In his book Linked, Albert-László Barabási (ALB) remarks:
“Real networks are not static, as all graph theoretical models were until recently. Instead growth plays a key role in shaping their topology. They are not as centralized as a start network is. Rather, there is a hierarchy of hubs that keep these networks together, a heavily connected node closely followed by several less connected ones, trailed by dozens of even smaller nodes. No central node sits in the middle of the spider web, controlling and monitoring every link and node. There is no single node whose removal could break the web. A scale-free network is a web without a spider.”
This is not news to those of us who were involved in USENET. For example, I ran ut-sally, which was the second node in traffic behind seismo. And there were many other nodes of varying degrees of connectivity and traffic. The most connected node also channged from time to time; earlier it was decvax, and then ihnp4.
ALB goes on to refer to Valdis Krebs’ topological examination of the 9/11 hijackers’ network, which indicated that even if the most connected person involved had been apprehended, the rest could probably have proceeded. ALB generalizes the point, noting that terrorist networks are themselves organized similarly.
John Robb has taken this idea further in his Global Guerillas blog, in which he examines in depth how such organizations thrive by decentralized funding and communications.
Force alone will not stop such organizations. This is not to say we can eschew force; in the best of all possible worlds that might be possible, but not in this one. Yet something else is also needed.
The solution is not as simple as McNamara thought when he left the U.S. government to join the World Bank; poverty alone is not the cause of terrorism, and wealth alone is not the solution, nor is lack of education the problem. Most of the 9/11 hijackers were not poor, and most suicide bombers are relatively highly educated by local standards. Nor are terrorism or suicide attacks unique to Islam; the only organization in the world to kill two heads of state (Indira Gandhi and Rajiv Gandhi) with suicide attacks is the Tamil Tigers, whose members tend to be Hindu.
There is a common cause of suicide attacks, according to a recent article in New Scientist:
“The decision to engage in suicide terrorism is political and strategic, Pape says. What is more, the aim is always the same: to coerce a government, through force of popular opinion (apart from a few isolated cases, modern suicide terrorism has only ever been used against democracies), to withdraw from territory the group considers its homeland.”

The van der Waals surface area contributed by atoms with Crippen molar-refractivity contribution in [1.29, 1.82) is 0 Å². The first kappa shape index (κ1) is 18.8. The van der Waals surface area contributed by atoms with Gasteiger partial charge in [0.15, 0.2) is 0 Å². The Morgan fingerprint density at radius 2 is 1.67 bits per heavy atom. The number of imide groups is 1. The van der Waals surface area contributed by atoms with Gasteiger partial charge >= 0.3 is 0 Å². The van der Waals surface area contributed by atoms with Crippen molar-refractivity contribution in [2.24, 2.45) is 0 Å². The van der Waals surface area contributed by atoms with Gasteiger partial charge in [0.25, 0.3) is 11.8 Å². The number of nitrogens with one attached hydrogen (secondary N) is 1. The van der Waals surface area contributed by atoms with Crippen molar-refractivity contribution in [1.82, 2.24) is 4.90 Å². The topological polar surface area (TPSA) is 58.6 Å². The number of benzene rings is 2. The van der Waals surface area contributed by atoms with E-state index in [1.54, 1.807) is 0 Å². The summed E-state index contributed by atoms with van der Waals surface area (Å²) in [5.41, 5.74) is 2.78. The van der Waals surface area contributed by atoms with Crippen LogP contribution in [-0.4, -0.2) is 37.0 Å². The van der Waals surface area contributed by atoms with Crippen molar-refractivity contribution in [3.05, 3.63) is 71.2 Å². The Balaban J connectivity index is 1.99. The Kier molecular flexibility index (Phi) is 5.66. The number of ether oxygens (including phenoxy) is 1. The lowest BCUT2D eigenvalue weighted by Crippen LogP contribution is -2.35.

—“The making of a suicide bomber,” by Michael Bond
and editorial from New Scientist vol 182 issue 2447.
This might indicate two ways of dealing with that particular problem: withdraw from the territory the terrorists consider occupied, or change ones government to something other than a democracy. Not only do those options not seem terribly atractive, but suicide terrorism is only one form of terrorism, and withdrawal isn’t the only demand of, for example, Al Qaeda.
ALB proposes eliminating the “underlying social, economic, and political roots that fuel the network’s growth.” And to offer “a chance to belong to more constructive and meaningful webs.”
Here’s another view on that:
“In the past few years, something has gone wrong in the broader relationship between the so-called West and the countries of the Arab and Muslim world. Distrust, recriminations and resentment have mounted. Minor misunderstandings or disagreements have taken on highly symbolic importance and fed the cycle of suspicion.”
“More dialogue per se may not guarantee better relations, but it can help and would at least reduce the barriers of ignorance. Thus we need a dramatic expansion of scholarship programmes and workplace exchange schemes so that more people know about life on the other side. Europe has been transformed through political and market integration, driven by supranational institutions. But the most successful EU programme has been the Erasmus scheme, which gives tens of thousands of students the chance to do part of their university degree in another EU country. Similar schemes also operate for professors and other categories of workers. Together with low-cost airlines, they have probably done more for European unity than the deadweight of the common agricultural policy. We need a similar scheme to link educational establishments in the West to those of the Arab and Muslim world. And, why not, we must also explore the possibilities of introducing low cost air travel on routes to and from the Middle East. There is no reason, other than politically inspired protectionism, why a ticket from London to Beirut or Jeddah should costs twice as much as one to New York. The overwhelming evidence suggests that if people are exposed to more factual information and different experiences, they moderate their views and factor in greater complexity. We may still differ on many things, but at least we should get the facts straight.”
— “Why We Do not Get On? And What to Do About It?” by Dr. Steven Everts, Al-Hayat 2004/09/25
And of course the Marshall Plan and the Eurail Pass have probably had effect on U.S.-European relations because they involved many Americans and Europeans interacting.
Sometimes you have to fight force with force, but that alone only leads to more fights. The best way to fix a broken world network may not be to break it further. Better may be to make it more connected.
As McNamara said in 1966:
“The decisive factor for a powerful nation already adequately armed is the character of its relationships with the world.”
How do we get more nations to put that into practice?